The Pan American Association of Composers was establish the way for “new” and “experimental” types of music. It branched through and reached many composers from the United States of America, Central America, South America, and even as far as Europe(although European positive participation was rarely seen). The expected idea of the Pan American Association of Composers or PAAC was to provide exposure of composers across the Americas, that North American works would be performed in Central or South America and vice versa. This idea was to provide information and understanding to different cultures through music and allow other composers who were a part of the PAAC and from different regions to get inspired from the music of others regions. Founded by Edger Varèse in 1928 the association (although short lived) and its composers, were very successful to exposing the Americas and other parts of the world to its “new” music.
The at least the first couple of years the concerts that were put on by the association were far from popular, many of the concerts taking place in New York were underfunded and not fairly well attended. This is seen as odd because most of the music being performed were world premieres. It was the help of Nicolas Slonimsky, a Russian born composer and funding from Charles Ives, a member of the PAAC the association would have ended much sooner than it did. After his Concert in Havana, with funding from Charles Ives, Slonimsky made the first of his two trips to Europe to share some of the PAAC’s “new” music. As expected the music that Slonimsky brought to Europe was not received well.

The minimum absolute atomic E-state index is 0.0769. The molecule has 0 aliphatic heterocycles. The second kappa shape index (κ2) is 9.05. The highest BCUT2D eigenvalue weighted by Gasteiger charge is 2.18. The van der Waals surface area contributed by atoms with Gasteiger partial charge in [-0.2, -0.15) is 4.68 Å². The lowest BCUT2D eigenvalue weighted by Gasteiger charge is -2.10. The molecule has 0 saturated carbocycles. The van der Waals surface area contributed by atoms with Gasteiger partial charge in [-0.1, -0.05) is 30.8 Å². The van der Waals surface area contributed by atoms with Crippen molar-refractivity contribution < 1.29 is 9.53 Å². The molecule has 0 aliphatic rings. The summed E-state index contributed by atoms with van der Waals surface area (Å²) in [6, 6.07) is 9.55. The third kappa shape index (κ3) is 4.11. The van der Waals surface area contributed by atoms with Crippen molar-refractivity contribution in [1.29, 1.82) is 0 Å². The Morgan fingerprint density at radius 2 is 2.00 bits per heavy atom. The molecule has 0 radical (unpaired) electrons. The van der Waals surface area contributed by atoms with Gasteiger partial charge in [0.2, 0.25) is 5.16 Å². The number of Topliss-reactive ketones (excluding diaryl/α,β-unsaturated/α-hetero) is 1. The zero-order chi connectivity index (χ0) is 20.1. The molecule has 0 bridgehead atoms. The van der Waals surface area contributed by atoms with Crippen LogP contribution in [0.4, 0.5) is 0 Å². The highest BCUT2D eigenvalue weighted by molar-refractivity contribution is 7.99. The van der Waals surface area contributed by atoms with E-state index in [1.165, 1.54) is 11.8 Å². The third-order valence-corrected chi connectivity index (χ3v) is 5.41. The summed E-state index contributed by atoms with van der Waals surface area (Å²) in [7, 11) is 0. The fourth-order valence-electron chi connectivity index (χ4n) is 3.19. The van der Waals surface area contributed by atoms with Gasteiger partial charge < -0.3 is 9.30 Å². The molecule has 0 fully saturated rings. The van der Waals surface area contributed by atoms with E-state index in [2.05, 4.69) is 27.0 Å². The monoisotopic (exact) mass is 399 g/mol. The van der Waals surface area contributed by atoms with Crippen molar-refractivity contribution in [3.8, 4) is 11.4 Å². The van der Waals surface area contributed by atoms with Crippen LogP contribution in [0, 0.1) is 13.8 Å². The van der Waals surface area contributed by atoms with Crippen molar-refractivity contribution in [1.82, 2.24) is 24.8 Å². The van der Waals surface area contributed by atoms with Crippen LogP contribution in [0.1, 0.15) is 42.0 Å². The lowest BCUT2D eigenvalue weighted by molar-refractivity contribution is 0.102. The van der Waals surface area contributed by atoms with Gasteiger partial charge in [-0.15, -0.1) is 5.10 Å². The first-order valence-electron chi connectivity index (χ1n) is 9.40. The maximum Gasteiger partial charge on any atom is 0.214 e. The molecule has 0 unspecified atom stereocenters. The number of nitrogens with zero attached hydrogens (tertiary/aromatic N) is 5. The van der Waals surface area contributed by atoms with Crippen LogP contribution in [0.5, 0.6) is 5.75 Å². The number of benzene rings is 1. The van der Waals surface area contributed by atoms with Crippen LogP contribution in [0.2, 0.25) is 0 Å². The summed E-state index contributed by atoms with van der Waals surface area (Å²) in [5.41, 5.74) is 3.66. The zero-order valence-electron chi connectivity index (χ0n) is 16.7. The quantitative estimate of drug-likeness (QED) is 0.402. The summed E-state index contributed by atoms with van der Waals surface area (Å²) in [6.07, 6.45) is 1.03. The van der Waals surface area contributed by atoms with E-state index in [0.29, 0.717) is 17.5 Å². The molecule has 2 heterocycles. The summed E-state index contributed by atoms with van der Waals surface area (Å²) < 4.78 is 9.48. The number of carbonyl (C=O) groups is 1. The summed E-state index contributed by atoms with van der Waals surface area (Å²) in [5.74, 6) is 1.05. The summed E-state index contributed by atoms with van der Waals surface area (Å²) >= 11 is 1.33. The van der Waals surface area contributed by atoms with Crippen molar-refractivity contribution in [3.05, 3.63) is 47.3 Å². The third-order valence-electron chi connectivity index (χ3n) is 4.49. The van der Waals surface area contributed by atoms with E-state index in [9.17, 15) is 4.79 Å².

Ives, likely more involved than most and disheartened by the reviews and remarks of Phillip Hale, calling the association “tasteless”, “Experimental’, and “Insignificant”, Ives did not give up and would not let the association fall. It was this continued funding and push for Slonimsky, by Ives, to continue this exposure for “new” music that has brought Ives to the forefront of American composers. Although the PAAC would eventually die in the mid 1930’s, its impact of exposing the music of its composers and one in particular, Charles Ives, seems to have been a small victory. Even though not much is known of many of the other composers who were a part of the PAAC, the PAAC seems to have done its job in exposing its “new” music to not only composers in the association, but its listeners and performers worldwide.
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Mead, Rita H. “Cowell, Ives, and “New Music”” The Musical Quarterly 66, no. 4 (1980): 538-59.http://0-www.jstor.org.lib.utep.edu/stable/741966.
Perils, Vivian. “Pan American Association of Composers”. Grove Music Online http://0-www.oxfordmusiconline.com.lib.utep.edu/ (accessed March 27th, 2017)
Root, Deane L. “The Pan American Association of Composers (1928-1934).” Anuario Interamericano De Investigacion Musical 8 (1972): 49-70. doi:10.2307/779819.